Implementing Evidence-Based Practice in Nursing

Barriers to EBP and Nursing Care Improvement Strategies

Pursuing and implementing EBP can be hindered by various influential barriers, including decision-makers’ inability to comprehend EBP’s value to patients and nurses, which then contributes to organizational resistance to change. In Chapter 1, Houser (2018) mentions that nurses in healthcare facilities without the Magnet status are far more likely to experience significant barriers to EBP due to the absence of formalized evidence integration processes and relevant resources. However, without understanding the helpfulness of EBP-related processes, organizations will not transition to the resource creation stage. One strategy to address this barrier and facilitate the use of evidence refers to inducing changes in thinking through fostering a culture of EBP within an organization. Being effort-intensive, the strategy involves educational events for the healthcare staff (Cleary-Holdforth et al., 2021). Education can be focused on EBP’s value in promoting the facility’s organizational excellence, status in the local healthcare system, and patient satisfaction (Lehane et al., 2019). My current workplace lacks a nursing culture conducive to EBP. Thus, using rhetoric strategies that link EBP to the facility’s reputational goals to encourage the leadership to pursue this form of staff teaching could be helpful.

Changing Perspectives on EBP and Nursing Research

Since the start of the course, my thinking regarding nursing research and EBP has changed drastically due to an enhanced understanding of how opportunities for knowledge improvement and evidence-based decisions permeate the profession. With an increasing number of trustworthy scholarly journals focused on nurse-patient communication, care issues, and risk avoidance strategies for various conditions, engaging in EBP has become easier. Healthcare facilities’ managerial teams can promote care professionals’ acquaintance with credible research-based data through critical appraisal workshops, promoting membership in professional nursing associations, or ensuring nurses’ access to research databases. The most crucial takeaway from the course is nursing professionals’ daily exposure to virtually endless opportunities for in-depth research to improve patient satisfaction. In Chapter 16 of the textbook, Houser (2018) explains various clinical sources of data to prompt the identification of problems requiring EBP. Some examples are follow-up calls, patients’ frequent questions, professional communication with colleagues, and patient care reports (Houser, 2018). This takeaway’s helpfulness is rooted in its applicability to almost any nurse’s practice when generating research ideas.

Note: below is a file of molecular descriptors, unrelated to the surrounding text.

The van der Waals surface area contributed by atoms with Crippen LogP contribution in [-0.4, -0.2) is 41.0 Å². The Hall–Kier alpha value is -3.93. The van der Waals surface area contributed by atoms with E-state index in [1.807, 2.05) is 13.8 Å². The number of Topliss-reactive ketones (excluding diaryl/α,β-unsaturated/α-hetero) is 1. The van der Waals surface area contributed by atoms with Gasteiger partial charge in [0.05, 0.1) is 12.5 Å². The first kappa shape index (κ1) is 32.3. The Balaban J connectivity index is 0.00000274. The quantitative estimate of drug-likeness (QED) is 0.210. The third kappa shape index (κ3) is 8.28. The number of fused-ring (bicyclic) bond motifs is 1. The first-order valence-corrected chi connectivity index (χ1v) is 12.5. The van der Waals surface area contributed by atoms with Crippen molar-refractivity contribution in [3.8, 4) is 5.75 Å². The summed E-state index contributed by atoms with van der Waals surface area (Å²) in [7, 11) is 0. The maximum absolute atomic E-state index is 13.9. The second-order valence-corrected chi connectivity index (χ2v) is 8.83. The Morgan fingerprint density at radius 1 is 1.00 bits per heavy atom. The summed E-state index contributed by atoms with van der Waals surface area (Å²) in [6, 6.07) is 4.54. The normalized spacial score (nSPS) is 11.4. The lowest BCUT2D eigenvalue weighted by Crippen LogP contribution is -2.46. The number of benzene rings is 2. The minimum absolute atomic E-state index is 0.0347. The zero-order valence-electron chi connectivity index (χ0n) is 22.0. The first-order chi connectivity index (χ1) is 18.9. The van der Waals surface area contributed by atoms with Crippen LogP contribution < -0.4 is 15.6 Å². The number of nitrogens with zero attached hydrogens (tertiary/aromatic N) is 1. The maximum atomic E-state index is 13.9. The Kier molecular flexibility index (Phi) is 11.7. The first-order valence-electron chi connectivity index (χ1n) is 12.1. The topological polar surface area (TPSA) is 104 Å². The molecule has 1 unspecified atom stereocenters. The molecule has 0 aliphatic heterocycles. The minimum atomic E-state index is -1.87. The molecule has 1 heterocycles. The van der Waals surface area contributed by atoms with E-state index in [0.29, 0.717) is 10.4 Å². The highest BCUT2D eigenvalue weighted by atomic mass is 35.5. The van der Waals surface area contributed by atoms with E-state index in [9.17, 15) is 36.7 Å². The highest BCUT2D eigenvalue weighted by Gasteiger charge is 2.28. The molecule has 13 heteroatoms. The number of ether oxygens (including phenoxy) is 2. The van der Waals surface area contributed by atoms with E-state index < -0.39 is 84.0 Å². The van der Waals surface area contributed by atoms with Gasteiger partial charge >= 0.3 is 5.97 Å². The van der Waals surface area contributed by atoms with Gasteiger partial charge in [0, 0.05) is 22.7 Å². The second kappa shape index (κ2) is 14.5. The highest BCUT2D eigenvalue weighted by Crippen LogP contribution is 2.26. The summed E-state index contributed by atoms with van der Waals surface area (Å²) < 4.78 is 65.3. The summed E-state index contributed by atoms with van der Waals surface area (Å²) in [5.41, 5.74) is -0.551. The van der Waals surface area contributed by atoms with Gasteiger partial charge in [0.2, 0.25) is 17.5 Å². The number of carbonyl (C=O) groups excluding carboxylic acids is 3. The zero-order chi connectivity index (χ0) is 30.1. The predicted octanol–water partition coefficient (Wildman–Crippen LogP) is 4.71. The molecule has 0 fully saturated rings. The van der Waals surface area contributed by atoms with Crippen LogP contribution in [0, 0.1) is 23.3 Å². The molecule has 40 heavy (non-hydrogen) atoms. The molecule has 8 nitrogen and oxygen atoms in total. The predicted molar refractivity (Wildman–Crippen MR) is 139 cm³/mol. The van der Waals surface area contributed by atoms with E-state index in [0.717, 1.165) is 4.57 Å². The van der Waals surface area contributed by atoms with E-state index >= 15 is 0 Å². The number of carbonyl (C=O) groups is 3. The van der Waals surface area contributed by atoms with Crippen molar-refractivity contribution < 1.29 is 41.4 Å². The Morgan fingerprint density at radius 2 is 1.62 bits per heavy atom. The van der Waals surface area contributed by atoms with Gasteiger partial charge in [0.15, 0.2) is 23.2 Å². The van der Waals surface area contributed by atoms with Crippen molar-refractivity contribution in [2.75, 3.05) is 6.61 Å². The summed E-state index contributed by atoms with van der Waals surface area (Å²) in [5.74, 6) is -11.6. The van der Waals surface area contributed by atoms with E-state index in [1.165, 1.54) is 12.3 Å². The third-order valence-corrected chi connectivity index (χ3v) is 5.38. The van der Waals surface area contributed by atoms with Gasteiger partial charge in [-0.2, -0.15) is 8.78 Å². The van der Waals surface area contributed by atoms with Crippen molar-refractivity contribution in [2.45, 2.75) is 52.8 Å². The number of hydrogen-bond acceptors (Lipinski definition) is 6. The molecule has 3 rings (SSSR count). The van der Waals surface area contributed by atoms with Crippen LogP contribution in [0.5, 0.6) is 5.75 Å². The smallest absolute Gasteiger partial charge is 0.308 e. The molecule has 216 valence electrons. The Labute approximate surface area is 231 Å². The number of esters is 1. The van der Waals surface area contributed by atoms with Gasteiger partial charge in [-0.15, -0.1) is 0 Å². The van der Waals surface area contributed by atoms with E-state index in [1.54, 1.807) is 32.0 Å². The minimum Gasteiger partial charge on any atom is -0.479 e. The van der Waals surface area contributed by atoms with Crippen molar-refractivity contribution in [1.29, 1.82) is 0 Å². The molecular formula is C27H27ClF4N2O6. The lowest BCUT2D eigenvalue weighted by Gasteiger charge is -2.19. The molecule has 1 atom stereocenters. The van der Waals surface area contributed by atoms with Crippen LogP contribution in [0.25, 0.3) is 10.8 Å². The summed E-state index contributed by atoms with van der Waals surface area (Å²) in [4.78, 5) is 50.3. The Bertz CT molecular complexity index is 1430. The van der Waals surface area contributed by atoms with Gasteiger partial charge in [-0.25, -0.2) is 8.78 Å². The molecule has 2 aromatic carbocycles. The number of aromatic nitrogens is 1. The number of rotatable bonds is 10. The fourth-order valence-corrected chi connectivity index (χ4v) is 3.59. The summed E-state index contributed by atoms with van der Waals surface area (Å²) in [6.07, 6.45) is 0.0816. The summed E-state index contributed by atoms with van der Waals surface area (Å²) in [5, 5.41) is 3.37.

Cleary-Holdforth, J., O’Mathúna, D., & Fineout-Overholt, E. (2021). Evidence-based practice beliefs, implementation, and organizational culture and readiness for EBP among nurses, midwives, educators, and students in the Republic of Ireland. Worldviews on Evidence-Based Nursing, 18(6), 379-388.

Houser, J. (2018). Nursing research: Reading, using and creating evidence (4th ed.). Jones & Bartlett Learning.

Lehane, E., Leahy-Warren, P., O’Riordan, C., Savage, E., Drennan, J., O’Tuathaigh, C., O’Connor, M., Corrigan, M., Burke, F., Hayes, M., Lynch, H., Sahm, L., Heffernan, E., O’Keeffe, K., Blake, C., Horgan, F., & Hegarty, J. (2019). Evidence-based practice education for healthcare professions: An expert view. BMJ Evidence-Based Medicine, 24(3), 103-108.

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